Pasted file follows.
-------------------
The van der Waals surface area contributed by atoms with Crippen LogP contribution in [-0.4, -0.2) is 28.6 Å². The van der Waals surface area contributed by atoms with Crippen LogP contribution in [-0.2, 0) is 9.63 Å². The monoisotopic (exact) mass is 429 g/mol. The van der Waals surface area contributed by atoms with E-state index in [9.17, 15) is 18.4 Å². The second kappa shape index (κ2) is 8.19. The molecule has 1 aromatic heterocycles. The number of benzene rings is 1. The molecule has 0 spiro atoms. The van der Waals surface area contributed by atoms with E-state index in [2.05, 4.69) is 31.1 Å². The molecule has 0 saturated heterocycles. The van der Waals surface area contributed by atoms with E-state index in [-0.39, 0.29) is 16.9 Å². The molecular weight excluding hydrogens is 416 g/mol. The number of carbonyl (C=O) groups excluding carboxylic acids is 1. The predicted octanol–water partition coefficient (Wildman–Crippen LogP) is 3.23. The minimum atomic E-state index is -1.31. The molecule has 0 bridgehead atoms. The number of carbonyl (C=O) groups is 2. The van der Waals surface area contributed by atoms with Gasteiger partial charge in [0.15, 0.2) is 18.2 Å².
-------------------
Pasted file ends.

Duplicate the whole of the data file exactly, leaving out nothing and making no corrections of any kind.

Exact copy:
The van der Waals surface area contributed by atoms with Crippen LogP contribution in [-0.4, -0.2) is 28.6 Å². The van der Waals surface area contributed by atoms with Crippen LogP contribution in [-0.2, 0) is 9.63 Å². The monoisotopic (exact) mass is 429 g/mol. The van der Waals surface area contributed by atoms with E-state index in [9.17, 15) is 18.4 Å². The second kappa shape index (κ2) is 8.19. The molecule has 1 aromatic heterocycles. The number of benzene rings is 1. The molecule has 0 spiro atoms. The van der Waals surface area contributed by atoms with E-state index in [2.05, 4.69) is 31.1 Å². The molecule has 0 saturated heterocycles. The van der Waals surface area contributed by atoms with E-state index in [-0.39, 0.29) is 16.9 Å². The molecular weight excluding hydrogens is 416 g/mol. The number of carbonyl (C=O) groups excluding carboxylic acids is 1. The predicted octanol–water partition coefficient (Wildman–Crippen LogP) is 3.23. The minimum atomic E-state index is -1.31. The molecule has 0 bridgehead atoms. The number of carbonyl (C=O) groups is 2. The van der Waals surface area contributed by atoms with Gasteiger partial charge in [0.15, 0.2) is 18.2 Å².